Having an enrichener disc installed wrongly, whether by you mixing up left & right parts; or, the factory goofing on the punch prick mark; or, inserting the shaft into the enrichener disc wrongly ...which amounts to the same thing; or, you installing the punch prick mark wrongly can result in all sorts of various problems, not only for starting but in poor throttle performance at moderate throttle/rpm.   Usually the primary symptom is that the engine is very difficult to start, or starts only on one cylinder (neither, if both discs are in backwards).   One of the easy tests, once the engine is started & you can keep it running with a small amount of throttle, is, with the enrichener (choke) lever OFF:  LIFT, one carburetor at a time, its choke/enrichener outer cable at the carburetor.  If no bogging down of the engine (or other substantial change is heard), then that carburetor has an enrichener problem of some sort.  If the enrichener cover is loose you will have surging ...see item 2. below.  Note that part 1 of this article has photos showing correct marking and installation.  BTW...I have seen a Clymers manual in which it said to use the clam-shell enrichener lever BACKWARDS.  It is HORIZONTAL for OFF.

One cylinder not firing & hard to start, then works OK as throttle is turned up, ...and ?:
Check the carburetor float bowl corner jet, be sure it is filling with gasoline.  Be sure the tiny pipe that comes down from the carburetor body, and into that corner area, is not cracked or full of crud.  Besides a wrongly installed enrichener, the SLIDE may not be returning & you may end up polishing the slide & carb body & installing a very soft spring above the slide.  Was no such spring on the early carbs & even some later ones.  You can check the slide returning by looking at intake end of the carb after removing the plastic tube from the carb-to-aircleaner.  Fix that by installing spring 13 11 1 335 324 above the slide. See Bing's manual on various strengths of the spring.  The following was reported to me by Tom Cutter:  Tom says the modification, installing a longer & softer spring on the slide, will smooth the idle transition at the 1/8th to 1/2 throttle movement.  Tom said that the shorter, earlier spring, used on the 40 mm Bing CV carbs, was 13 11 1 335 324.    He installs the longer softer spring 13 11 1 338 134, as used on the 1988-1995 R100 models using the 32 mm carbs (these springs, per Tom, are used on the EURO R100GS 40 mm carbs). I have my own input on this:    Some folks prefer the more abrupt throttle action of the stiffer spring, which is about 115 mm long and has about 30 coils.  The softer springs are about 120 mm long and have about 20 coils.  NOTE that ignition problems can cause hard-starting problems with just one cylinder firing first, until, after a short while, the other cylinder begins firing.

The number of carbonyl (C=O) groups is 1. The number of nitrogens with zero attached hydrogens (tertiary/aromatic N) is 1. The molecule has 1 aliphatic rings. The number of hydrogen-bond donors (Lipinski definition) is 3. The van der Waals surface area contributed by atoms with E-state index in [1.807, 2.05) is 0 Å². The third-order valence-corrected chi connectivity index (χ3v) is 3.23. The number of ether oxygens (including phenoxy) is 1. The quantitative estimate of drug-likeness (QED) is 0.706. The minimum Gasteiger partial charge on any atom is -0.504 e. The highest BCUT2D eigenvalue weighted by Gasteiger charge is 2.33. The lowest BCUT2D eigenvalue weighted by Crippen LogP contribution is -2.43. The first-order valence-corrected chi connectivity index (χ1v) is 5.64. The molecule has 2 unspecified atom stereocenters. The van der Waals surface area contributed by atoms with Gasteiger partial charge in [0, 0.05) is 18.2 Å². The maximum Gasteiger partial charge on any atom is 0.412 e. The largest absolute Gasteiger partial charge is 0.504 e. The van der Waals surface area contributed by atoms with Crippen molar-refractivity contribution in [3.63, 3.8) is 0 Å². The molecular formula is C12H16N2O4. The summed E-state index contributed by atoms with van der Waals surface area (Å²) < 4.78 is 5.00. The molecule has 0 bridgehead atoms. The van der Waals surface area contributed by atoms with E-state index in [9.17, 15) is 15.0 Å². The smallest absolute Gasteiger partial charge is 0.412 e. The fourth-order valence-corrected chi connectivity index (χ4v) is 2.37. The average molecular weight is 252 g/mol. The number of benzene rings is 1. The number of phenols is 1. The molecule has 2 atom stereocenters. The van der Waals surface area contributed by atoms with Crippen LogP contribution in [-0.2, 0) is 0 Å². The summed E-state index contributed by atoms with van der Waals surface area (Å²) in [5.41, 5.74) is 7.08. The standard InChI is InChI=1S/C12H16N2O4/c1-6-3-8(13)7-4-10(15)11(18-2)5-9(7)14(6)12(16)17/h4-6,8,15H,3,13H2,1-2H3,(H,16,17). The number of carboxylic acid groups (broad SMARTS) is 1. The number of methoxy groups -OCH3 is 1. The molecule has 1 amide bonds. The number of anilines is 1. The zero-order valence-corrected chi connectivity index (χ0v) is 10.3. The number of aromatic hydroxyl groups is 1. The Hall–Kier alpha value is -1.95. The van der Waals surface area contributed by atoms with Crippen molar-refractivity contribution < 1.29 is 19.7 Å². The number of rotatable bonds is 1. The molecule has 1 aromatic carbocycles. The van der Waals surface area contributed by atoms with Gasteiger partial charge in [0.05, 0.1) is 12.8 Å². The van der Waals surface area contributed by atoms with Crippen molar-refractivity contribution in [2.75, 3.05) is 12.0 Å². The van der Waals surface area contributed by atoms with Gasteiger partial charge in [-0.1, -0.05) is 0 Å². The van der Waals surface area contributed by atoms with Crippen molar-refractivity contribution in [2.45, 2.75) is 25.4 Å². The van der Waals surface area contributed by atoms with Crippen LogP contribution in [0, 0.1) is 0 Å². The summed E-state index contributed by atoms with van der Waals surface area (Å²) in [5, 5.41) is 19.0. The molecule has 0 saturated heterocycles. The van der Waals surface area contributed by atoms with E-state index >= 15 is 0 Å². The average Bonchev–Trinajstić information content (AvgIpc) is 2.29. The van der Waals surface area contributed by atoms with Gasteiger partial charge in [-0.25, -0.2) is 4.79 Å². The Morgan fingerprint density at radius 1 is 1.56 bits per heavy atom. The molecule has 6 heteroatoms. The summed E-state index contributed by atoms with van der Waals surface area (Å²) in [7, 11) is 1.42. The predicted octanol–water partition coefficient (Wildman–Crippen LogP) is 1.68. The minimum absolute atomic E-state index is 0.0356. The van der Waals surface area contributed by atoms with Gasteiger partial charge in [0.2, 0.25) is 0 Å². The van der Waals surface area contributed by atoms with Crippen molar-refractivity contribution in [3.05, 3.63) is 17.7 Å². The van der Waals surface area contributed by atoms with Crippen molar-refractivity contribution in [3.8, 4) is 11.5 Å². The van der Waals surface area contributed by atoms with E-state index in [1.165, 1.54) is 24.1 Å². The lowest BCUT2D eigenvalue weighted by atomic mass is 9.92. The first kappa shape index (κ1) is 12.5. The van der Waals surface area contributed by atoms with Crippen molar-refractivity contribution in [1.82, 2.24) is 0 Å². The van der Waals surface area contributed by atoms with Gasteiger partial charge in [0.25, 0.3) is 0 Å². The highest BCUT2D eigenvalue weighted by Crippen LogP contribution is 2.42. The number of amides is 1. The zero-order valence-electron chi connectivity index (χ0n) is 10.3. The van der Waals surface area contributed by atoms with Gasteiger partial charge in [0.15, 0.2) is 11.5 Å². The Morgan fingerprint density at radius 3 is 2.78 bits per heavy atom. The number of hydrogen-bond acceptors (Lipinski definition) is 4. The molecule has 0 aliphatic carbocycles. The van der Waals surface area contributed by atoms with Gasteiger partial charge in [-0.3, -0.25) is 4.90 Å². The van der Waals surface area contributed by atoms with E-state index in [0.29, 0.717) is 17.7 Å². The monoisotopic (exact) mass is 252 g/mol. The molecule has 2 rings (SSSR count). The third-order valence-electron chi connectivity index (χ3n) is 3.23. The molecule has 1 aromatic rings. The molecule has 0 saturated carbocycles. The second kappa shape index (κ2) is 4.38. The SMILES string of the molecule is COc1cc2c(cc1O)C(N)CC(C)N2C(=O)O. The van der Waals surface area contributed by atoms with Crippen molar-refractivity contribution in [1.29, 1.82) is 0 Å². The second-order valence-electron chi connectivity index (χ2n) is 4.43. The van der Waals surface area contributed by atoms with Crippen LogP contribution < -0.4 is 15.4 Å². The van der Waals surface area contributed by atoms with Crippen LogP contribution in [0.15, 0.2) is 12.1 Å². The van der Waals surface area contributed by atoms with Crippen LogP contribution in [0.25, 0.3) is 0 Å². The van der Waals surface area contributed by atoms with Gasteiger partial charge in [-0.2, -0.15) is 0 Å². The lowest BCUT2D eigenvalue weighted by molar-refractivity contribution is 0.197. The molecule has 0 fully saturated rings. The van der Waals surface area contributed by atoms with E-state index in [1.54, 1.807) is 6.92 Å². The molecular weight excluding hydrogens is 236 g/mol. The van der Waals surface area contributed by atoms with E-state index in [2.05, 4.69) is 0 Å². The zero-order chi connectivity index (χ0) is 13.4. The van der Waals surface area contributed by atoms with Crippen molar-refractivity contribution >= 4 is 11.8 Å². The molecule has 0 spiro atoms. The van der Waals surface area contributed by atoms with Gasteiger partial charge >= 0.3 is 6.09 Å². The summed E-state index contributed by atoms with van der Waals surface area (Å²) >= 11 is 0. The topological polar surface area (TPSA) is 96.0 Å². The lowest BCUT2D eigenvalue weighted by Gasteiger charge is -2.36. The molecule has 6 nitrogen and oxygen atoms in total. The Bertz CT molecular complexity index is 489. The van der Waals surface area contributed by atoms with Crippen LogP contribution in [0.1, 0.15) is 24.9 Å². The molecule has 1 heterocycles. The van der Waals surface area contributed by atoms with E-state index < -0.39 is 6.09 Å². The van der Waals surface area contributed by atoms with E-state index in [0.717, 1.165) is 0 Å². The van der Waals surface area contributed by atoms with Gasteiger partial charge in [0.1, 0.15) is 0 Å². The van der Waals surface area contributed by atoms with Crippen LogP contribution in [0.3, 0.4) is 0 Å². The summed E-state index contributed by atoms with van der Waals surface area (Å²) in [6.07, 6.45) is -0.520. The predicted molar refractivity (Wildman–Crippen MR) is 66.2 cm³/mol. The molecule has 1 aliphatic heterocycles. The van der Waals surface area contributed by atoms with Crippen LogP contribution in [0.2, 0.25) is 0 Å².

2.  Surging at steady 30-50 mph:
The 4 screws that hold the enrichener assembly plate to the carburetor are well-known to loosen, & the gasket is then sucked inwards.  Early model /5 had no such gasket.   Disassemble the enrichener (do NOT mix up parts, especially left-to-right); lightly lubricate things (the faintest amount of silicon grease that you can use is the correct amount), do NOT 'plug' the enrichener disc holes with grease! ....use a new gasket, seal the screws with a SMALL drop of Loctite medium strength blue.